8 Best Video Games Set in Scotland


Even though Scotland doesn’t have a lot of games, there are a few that are set there, like these great ones.

Scotland needs your help. Since the anime Seven Deadly Sins calls the country “Britannia” and God of War fans call the very Scottish character Mimir “English,” it seems like Scots aren’t as well known outside of Caledonia as they used to be.

Once upon a time, Braveheart was the most popular movie because William Wallace cried about freedom in it. Even the memes about Merida from the movie Brave are almost gone now. People might be able to tell the Scots from the Nots if they lived there longer. Here are the top games that take place in Scotland.


This PS1 classic isn’t very high on the list because Sir Daniel Fortesque’s realm of Gallowmere MAY be in the Scottish Hebrides, based on hints hidden here and there. They are a group of islands off the coast of the West Highlands. They are known for Harris Tweed, the Isle of Skye, and weather that makes the rest of the UK look like Aruba.

Still, it isn’t as bad as Gallowmere. The evil sorcerer Zarok came back from the dead and made it look like something out of Tim Burton. The story goes that Sir Daniel killed him the first time, but he actually died right after the battle. Now he has to make up for the fact that he wasn’t a hero during his life by being a hero in death and saving Gallowmere from Zarok.

TimeSplitters: Future Perfect

The third game in Free Radical’s classic shooter series is better than MediEvil. Because it confirms that one of its levels takes place in Scotland. Even though the Isle of Urnsay is made up, it looks a lot like the Scottish Isles, right down to the buildings. It still has some fun with the setting, like when it says that in 1924 Urnsay, there were five trousers for every kilt.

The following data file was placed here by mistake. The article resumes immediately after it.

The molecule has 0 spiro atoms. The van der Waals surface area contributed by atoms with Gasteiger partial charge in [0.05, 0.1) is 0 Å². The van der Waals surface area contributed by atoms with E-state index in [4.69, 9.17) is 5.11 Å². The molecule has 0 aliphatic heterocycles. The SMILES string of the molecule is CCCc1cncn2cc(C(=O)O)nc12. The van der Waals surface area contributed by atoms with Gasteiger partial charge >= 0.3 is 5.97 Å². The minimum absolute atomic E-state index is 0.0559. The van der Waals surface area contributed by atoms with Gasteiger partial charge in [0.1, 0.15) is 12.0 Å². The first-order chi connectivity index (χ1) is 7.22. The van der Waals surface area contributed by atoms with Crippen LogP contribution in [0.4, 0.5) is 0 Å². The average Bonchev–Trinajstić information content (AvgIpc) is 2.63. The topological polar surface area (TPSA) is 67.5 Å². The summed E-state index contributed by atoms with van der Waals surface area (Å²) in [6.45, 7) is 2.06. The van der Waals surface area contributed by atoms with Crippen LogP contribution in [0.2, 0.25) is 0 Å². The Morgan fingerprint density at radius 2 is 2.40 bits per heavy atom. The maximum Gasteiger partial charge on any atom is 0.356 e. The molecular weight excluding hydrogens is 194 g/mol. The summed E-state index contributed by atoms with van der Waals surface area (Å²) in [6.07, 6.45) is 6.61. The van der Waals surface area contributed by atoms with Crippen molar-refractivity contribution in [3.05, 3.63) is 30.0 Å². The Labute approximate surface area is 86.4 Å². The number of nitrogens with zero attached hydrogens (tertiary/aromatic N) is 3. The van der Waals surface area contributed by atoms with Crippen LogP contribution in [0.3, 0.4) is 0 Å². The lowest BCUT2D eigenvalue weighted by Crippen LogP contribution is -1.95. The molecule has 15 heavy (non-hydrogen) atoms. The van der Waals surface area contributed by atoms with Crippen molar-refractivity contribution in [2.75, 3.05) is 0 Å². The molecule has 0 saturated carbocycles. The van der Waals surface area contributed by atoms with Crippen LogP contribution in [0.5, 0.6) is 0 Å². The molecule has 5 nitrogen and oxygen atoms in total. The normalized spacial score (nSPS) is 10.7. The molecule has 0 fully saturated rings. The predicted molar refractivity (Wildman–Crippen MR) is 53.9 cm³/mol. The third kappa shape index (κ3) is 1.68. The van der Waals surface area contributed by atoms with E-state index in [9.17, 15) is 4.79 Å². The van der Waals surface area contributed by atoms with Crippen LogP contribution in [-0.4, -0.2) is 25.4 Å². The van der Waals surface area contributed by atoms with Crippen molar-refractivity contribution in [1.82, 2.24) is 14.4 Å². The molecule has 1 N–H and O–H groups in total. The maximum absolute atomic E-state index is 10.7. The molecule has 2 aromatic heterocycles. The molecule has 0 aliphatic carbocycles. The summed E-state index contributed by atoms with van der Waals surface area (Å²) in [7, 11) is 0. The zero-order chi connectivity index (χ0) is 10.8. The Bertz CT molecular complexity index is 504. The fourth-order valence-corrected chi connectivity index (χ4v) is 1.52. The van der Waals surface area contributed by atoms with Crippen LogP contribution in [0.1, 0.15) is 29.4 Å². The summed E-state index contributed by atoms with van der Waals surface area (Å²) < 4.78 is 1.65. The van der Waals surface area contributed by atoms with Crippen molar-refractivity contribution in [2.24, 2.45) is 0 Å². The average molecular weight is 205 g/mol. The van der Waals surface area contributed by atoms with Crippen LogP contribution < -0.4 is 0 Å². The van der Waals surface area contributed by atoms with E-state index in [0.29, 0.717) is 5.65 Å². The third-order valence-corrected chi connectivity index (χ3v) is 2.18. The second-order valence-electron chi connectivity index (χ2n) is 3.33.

In 1924, the main character Cortes is sent to the island to look for evidence of time travel energy. He ends up working with Captain Ash to save a hostage during a battle between the Royal Navy and Archibald Khallos’ terrorist group. Since it’s the second level of the game, it’s not the hardest. As long as the player keeps their mind in any case.

Uncharted 4: A Thief’s End

Between Italy, Madagascar, and the lost pirate kingdom of Libertalia. The Highlands don’t seem like a very exotic place to live. But it’s a lot of fun early in the game as Nathan Drake and his brother Sam try to find clues in Henry Avery’s supposed grave. It’s a mix of stealth, action, and puzzle solving.

It’s also a pretty accurate picture of the Highlands, with its snowy plains in the middle of nowhere, abandoned churches, and rocky cliffs. The only bad thing is that they don’t say where the place is, other than “Scotland.” Some sources say it’s based on the northern coast of the Isle of Skye in the Hebrides, though.

Dear Esther

When it comes to the Hebrides. Skye and the other islands in the Inner Hebrides are more well-known, but Dear Esther takes place in the Outer Hebrides. They are much farther from the Scottish coast, which makes them more remote, stormy, and likely to have a mysterious, uninhabited island that people can explore. Or so thought the people who made The Chinese Room.